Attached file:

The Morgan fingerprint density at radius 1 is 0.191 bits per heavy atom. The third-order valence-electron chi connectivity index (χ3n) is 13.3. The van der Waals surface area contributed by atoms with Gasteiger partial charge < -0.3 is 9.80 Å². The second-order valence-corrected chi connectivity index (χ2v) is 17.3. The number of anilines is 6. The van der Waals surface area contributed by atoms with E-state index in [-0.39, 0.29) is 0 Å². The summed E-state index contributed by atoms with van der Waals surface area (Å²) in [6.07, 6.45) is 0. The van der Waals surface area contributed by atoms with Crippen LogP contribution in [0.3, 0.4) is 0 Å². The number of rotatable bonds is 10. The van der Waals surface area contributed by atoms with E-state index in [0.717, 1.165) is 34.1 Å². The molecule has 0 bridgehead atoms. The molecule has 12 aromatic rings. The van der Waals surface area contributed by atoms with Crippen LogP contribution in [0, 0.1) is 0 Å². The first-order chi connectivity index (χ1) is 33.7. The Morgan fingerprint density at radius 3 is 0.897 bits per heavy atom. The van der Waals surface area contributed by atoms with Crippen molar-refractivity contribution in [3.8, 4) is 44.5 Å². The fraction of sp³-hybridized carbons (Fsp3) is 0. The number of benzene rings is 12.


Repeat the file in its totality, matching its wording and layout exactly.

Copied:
The Morgan fingerprint density at radius 1 is 0.191 bits per heavy atom. The third-order valence-electron chi connectivity index (χ3n) is 13.3. The van der Waals surface area contributed by atoms with Gasteiger partial charge < -0.3 is 9.80 Å². The second-order valence-corrected chi connectivity index (χ2v) is 17.3. The number of anilines is 6. The van der Waals surface area contributed by atoms with E-state index in [-0.39, 0.29) is 0 Å². The summed E-state index contributed by atoms with van der Waals surface area (Å²) in [6.07, 6.45) is 0. The van der Waals surface area contributed by atoms with Crippen LogP contribution in [0.3, 0.4) is 0 Å². The number of rotatable bonds is 10. The van der Waals surface area contributed by atoms with E-state index in [0.717, 1.165) is 34.1 Å². The molecule has 0 bridgehead atoms. The molecule has 12 aromatic rings. The van der Waals surface area contributed by atoms with Crippen LogP contribution in [0, 0.1) is 0 Å². The first-order chi connectivity index (χ1) is 33.7. The Morgan fingerprint density at radius 3 is 0.897 bits per heavy atom. The van der Waals surface area contributed by atoms with Crippen molar-refractivity contribution in [3.8, 4) is 44.5 Å². The fraction of sp³-hybridized carbons (Fsp3) is 0. The number of benzene rings is 12.